The blade of this knife is made out of Case Tru-Sharp Stainless Steel, which is a special high-carbon steel that helps the blades hold an edge longer than conventional steel. It also offers extraordinary blade strength and corrosion resistance. Carbon is the hardest element and knife blades made form high carbon steel benefits form the strength and hardness of the carbon. Because of the strength and hardness, the blade is going to have great edge retention and you can get a very fine edge on the blade. The added level of sharpness allows you better precision in cutting and requires a lot less effort, which also makes the knife safer. High carbon steels are also more affordable than some of the powder or super steels. But, because it sis a stainless steel, the blade is also going to resist rust and corrosion a lot better than other steels.
The blade has bene finished with a satin finish. The stain finish is created by repeatedly sanding the blade in one direction with an increasing level of an abrasive, which is most commonly sandpaper. This finish is the most popular blade finish that you are going to come across in today’s cutlery market. It also offers you one of the most traditional looks that you are going to come across. The Caliber has been designed as a classic pocket knife, so the satin finish was the perfect option to complete that look. In terms of luster, the satin finish falls right in the middle of the spectrum. This style of finish also increases corrosion resistance slightly.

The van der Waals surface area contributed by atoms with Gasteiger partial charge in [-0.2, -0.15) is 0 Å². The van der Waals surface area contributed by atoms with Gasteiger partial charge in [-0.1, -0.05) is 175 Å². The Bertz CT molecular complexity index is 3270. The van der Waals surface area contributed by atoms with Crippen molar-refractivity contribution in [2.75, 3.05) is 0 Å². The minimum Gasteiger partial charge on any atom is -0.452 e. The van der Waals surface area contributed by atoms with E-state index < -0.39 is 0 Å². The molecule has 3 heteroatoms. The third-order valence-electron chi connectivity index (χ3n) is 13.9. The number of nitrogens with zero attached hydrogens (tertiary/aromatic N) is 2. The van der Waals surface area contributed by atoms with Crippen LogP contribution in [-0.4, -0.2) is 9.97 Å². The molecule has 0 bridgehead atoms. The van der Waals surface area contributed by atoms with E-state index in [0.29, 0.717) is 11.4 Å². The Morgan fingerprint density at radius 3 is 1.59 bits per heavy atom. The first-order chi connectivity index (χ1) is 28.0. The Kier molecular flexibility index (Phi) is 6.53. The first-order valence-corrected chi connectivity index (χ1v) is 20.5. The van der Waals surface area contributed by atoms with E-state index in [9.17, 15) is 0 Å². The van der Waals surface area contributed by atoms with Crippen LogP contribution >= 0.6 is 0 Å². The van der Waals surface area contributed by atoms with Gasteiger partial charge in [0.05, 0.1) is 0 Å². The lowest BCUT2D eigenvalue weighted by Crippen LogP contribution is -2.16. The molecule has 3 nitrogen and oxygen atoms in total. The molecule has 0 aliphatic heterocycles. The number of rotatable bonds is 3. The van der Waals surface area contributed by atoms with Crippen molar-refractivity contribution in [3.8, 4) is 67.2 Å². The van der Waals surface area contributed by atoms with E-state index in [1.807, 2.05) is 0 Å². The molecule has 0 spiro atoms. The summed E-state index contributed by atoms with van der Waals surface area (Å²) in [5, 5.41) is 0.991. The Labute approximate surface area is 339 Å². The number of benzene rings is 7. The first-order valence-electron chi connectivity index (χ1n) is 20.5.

The blade on this Case knife has been carved into a clip point blade shape. This is one of the most popular blade shapes that is in use today—you are going to see it everywhere if you start looking for it. The back of the edge, or the unsharpened edge, runs straight from the handle, but then about halfway down the spine, the edge starts to dip. After the dip, it carries on to the tip of the blade. This dipped is curved and is referred to as the clip, because it looks as if the portion of the blade has been clipped out. This is also where the blade shape style gets its name. The clip also creates a lowered point, which means that the tip is going to be very controllable. Because of this control, the clip point blade shape is a popular option on hunting knives. The controllable point will also allow you to perform fine detail work, such as carving. The blade is extremely versatile because of the large belly that it sports. The most common tasks that you are going to be performing involve slices and push cuts, both of which a belly will help you excel at. The point is fine, sharp, and thin, which makes it perfect for piercing. However, because of how fine and thin it is, the tip isn’t as strong as other shapes, making it prone to snapping. This is the opposite of the drop point blade shape that is strong in the tip, but not thin enough to pierce at all.